Specialised Websites - The pros and cons (Article by Delia Venables and published in the Internet Newsletter for Lawyers)
19th January 2011
There are a lot of these. I have collected all the firms with specialised sites I know about (nearly 400 firms) at www.venables.co.uk/firmsx.htm. Although all these sites would be broadly called specialised sites, they are managed in several different ways:
1. The actual name of the firm may be work-oriented, so the domain name is (obviously) work-oriented.
2. The firm may have a "normal" website (based on its name) plus one or more specialised sites.
3. The firm may have a "normal" site but instead of using the firm’s name as the basis of the domain name, the domain name is work-related and the contents of the site is work-related.
4. The firm has a "normal" site with a normal domain name based on its firm’s name but has also extra work-related domain names which are redirected to the main site (so they are not all separate websites – just separate domain names).
Pros and cons of a specialised site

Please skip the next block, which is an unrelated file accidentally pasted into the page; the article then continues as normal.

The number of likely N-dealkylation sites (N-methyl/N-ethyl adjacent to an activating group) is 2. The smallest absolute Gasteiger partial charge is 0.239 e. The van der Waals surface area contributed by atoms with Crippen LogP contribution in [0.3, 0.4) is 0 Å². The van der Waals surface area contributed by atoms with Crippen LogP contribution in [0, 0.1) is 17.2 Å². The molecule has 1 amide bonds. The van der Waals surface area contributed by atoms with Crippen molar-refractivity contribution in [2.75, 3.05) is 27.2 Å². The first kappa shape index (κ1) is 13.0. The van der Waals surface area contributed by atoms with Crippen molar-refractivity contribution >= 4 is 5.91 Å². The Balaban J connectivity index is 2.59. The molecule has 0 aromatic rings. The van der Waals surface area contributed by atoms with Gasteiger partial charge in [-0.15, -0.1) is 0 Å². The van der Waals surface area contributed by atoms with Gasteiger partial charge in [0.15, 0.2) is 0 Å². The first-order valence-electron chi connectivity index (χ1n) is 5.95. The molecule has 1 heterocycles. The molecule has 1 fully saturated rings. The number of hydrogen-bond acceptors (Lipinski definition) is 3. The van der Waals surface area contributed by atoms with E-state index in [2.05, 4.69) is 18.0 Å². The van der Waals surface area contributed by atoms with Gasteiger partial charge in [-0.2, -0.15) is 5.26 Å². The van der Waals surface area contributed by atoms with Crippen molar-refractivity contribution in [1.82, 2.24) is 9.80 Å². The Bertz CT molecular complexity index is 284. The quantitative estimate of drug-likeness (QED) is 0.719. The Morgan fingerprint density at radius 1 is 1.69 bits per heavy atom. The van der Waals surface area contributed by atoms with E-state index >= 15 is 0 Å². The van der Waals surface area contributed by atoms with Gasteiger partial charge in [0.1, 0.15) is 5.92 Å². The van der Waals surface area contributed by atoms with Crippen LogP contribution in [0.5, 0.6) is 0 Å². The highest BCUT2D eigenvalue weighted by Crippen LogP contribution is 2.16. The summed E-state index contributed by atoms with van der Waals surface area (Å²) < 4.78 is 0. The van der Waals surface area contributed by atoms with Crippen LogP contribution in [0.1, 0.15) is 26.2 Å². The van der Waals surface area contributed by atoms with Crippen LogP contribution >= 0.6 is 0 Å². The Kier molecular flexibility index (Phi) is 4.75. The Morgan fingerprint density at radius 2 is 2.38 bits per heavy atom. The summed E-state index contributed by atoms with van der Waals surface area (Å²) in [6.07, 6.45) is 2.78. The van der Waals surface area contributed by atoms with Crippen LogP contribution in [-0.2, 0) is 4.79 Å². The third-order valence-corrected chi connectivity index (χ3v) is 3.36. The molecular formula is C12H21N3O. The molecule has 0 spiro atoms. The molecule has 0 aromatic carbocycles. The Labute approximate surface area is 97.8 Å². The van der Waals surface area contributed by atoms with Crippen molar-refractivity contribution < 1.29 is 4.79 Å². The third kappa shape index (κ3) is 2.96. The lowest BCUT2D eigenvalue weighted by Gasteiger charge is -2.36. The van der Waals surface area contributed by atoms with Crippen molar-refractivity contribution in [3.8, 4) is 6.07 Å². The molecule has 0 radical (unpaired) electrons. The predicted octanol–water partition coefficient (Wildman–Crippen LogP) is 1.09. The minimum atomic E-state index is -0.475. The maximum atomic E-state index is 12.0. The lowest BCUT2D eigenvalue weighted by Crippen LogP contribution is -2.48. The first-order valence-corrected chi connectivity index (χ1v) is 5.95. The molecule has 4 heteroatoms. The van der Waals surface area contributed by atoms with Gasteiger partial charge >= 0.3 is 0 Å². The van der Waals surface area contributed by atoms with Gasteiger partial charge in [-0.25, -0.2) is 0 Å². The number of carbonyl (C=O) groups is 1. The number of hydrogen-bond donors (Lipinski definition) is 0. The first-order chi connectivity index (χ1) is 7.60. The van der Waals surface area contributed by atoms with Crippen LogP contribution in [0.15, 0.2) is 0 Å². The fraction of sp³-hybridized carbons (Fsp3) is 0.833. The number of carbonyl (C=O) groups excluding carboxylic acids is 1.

The main benefit of a work-related domain name is that it counts highly in Google searches (Search Engine Optimisation or SEO) and is therefore likely to get more people finding it than a site based on the firm’s name. It also enables the firm to send out a clear message about a particular type of work without having to cover several work areas, or needs of the firm, in the one site.
The main disadvantage is the extra work involved in creating multiple sites, and keeping them up to date. To create, and maintain, one really good website is hard enough without multiplying the effort (and money) required to do it several times over!
In the sections which follow, we hear from two firms who have developed multiple websites, and also from two web services companies who advise firms on their marketing strategy. The contributions provide several different views of the topic.